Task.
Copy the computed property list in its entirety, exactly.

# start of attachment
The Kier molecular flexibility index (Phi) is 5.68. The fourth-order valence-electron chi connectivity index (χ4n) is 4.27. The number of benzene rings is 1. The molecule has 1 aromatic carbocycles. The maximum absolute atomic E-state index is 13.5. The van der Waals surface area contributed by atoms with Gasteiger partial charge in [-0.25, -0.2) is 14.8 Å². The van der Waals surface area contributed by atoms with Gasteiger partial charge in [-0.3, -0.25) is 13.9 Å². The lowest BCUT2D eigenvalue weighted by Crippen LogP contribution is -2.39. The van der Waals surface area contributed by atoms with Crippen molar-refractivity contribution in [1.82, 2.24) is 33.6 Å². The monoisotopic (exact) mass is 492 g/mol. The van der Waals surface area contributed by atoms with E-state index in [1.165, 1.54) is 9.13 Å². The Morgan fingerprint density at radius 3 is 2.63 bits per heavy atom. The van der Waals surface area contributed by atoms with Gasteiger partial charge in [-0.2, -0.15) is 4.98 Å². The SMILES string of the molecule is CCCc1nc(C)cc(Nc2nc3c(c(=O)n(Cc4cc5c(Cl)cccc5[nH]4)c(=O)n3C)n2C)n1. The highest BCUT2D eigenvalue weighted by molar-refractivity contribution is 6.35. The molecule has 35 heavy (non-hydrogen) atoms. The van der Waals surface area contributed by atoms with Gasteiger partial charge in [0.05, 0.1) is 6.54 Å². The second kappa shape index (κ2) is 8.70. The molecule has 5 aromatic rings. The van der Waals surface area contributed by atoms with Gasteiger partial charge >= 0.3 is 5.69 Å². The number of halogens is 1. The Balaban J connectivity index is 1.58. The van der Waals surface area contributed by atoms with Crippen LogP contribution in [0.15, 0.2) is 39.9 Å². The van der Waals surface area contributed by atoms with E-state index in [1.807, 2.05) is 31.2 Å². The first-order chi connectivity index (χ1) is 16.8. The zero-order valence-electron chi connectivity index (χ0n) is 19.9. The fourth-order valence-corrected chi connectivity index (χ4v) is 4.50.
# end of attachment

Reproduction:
The Kier molecular flexibility index (Phi) is 5.68. The fourth-order valence-electron chi connectivity index (χ4n) is 4.27. The number of benzene rings is 1. The molecule has 1 aromatic carbocycles. The maximum absolute atomic E-state index is 13.5. The van der Waals surface area contributed by atoms with Gasteiger partial charge in [-0.25, -0.2) is 14.8 Å². The van der Waals surface area contributed by atoms with Gasteiger partial charge in [-0.3, -0.25) is 13.9 Å². The lowest BCUT2D eigenvalue weighted by Crippen LogP contribution is -2.39. The van der Waals surface area contributed by atoms with Crippen molar-refractivity contribution in [1.82, 2.24) is 33.6 Å². The monoisotopic (exact) mass is 492 g/mol. The van der Waals surface area contributed by atoms with E-state index in [1.165, 1.54) is 9.13 Å². The Morgan fingerprint density at radius 3 is 2.63 bits per heavy atom. The van der Waals surface area contributed by atoms with Gasteiger partial charge in [-0.2, -0.15) is 4.98 Å². The SMILES string of the molecule is CCCc1nc(C)cc(Nc2nc3c(c(=O)n(Cc4cc5c(Cl)cccc5[nH]4)c(=O)n3C)n2C)n1. The highest BCUT2D eigenvalue weighted by molar-refractivity contribution is 6.35. The molecule has 35 heavy (non-hydrogen) atoms. The van der Waals surface area contributed by atoms with Gasteiger partial charge in [0.05, 0.1) is 6.54 Å². The second kappa shape index (κ2) is 8.70. The molecule has 5 aromatic rings. The van der Waals surface area contributed by atoms with Gasteiger partial charge >= 0.3 is 5.69 Å². The number of halogens is 1. The Balaban J connectivity index is 1.58. The van der Waals surface area contributed by atoms with Crippen LogP contribution in [0.15, 0.2) is 39.9 Å². The van der Waals surface area contributed by atoms with E-state index in [1.807, 2.05) is 31.2 Å². The first-order chi connectivity index (χ1) is 16.8. The zero-order valence-electron chi connectivity index (χ0n) is 19.9. The fourth-order valence-corrected chi connectivity index (χ4v) is 4.50.